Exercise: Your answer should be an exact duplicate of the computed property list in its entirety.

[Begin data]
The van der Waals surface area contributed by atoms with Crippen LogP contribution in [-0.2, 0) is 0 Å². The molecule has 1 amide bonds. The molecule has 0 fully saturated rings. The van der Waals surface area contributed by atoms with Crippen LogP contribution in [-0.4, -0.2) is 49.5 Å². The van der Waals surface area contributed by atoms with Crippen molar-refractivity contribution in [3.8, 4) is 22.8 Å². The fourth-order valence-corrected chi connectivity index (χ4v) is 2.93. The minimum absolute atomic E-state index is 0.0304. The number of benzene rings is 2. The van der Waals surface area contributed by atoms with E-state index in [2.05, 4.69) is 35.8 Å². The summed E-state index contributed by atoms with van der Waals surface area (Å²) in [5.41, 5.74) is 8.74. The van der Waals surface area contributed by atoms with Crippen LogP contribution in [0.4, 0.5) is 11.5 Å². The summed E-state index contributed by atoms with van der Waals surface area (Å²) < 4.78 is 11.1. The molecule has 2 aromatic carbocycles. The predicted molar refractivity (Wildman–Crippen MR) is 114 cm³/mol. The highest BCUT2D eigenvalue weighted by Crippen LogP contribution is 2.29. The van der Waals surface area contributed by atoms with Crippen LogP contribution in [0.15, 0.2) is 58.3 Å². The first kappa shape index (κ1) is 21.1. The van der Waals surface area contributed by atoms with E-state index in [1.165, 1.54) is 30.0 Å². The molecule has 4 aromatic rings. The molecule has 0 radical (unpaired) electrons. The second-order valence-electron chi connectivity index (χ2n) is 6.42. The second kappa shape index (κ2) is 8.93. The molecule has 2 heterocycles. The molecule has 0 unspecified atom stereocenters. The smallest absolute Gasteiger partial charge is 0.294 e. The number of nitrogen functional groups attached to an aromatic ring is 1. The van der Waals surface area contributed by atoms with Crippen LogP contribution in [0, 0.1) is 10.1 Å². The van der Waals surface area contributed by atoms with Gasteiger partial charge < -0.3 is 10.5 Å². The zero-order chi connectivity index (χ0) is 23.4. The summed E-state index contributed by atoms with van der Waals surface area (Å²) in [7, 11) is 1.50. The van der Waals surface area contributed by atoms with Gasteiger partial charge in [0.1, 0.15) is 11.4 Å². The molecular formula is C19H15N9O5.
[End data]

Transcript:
The van der Waals surface area contributed by atoms with Crippen LogP contribution in [-0.2, 0) is 0 Å². The molecule has 1 amide bonds. The molecule has 0 fully saturated rings. The van der Waals surface area contributed by atoms with Crippen LogP contribution in [-0.4, -0.2) is 49.5 Å². The van der Waals surface area contributed by atoms with Crippen molar-refractivity contribution in [3.8, 4) is 22.8 Å². The fourth-order valence-corrected chi connectivity index (χ4v) is 2.93. The minimum absolute atomic E-state index is 0.0304. The number of benzene rings is 2. The van der Waals surface area contributed by atoms with E-state index in [2.05, 4.69) is 35.8 Å². The summed E-state index contributed by atoms with van der Waals surface area (Å²) in [5.41, 5.74) is 8.74. The van der Waals surface area contributed by atoms with Crippen LogP contribution in [0.4, 0.5) is 11.5 Å². The summed E-state index contributed by atoms with van der Waals surface area (Å²) < 4.78 is 11.1. The molecule has 2 aromatic carbocycles. The predicted molar refractivity (Wildman–Crippen MR) is 114 cm³/mol. The highest BCUT2D eigenvalue weighted by Crippen LogP contribution is 2.29. The van der Waals surface area contributed by atoms with Crippen LogP contribution in [0.15, 0.2) is 58.3 Å². The first kappa shape index (κ1) is 21.1. The van der Waals surface area contributed by atoms with E-state index in [1.165, 1.54) is 30.0 Å². The molecule has 4 aromatic rings. The molecule has 0 radical (unpaired) electrons. The second-order valence-electron chi connectivity index (χ2n) is 6.42. The second kappa shape index (κ2) is 8.93. The molecule has 2 heterocycles. The molecule has 0 unspecified atom stereocenters. The smallest absolute Gasteiger partial charge is 0.294 e. The number of nitrogen functional groups attached to an aromatic ring is 1. The van der Waals surface area contributed by atoms with Crippen LogP contribution in [0, 0.1) is 10.1 Å². The van der Waals surface area contributed by atoms with Gasteiger partial charge < -0.3 is 10.5 Å². The zero-order chi connectivity index (χ0) is 23.4. The summed E-state index contributed by atoms with van der Waals surface area (Å²) in [7, 11) is 1.50. The van der Waals surface area contributed by atoms with Gasteiger partial charge in [0.1, 0.15) is 11.4 Å². The molecular formula is C19H15N9O5.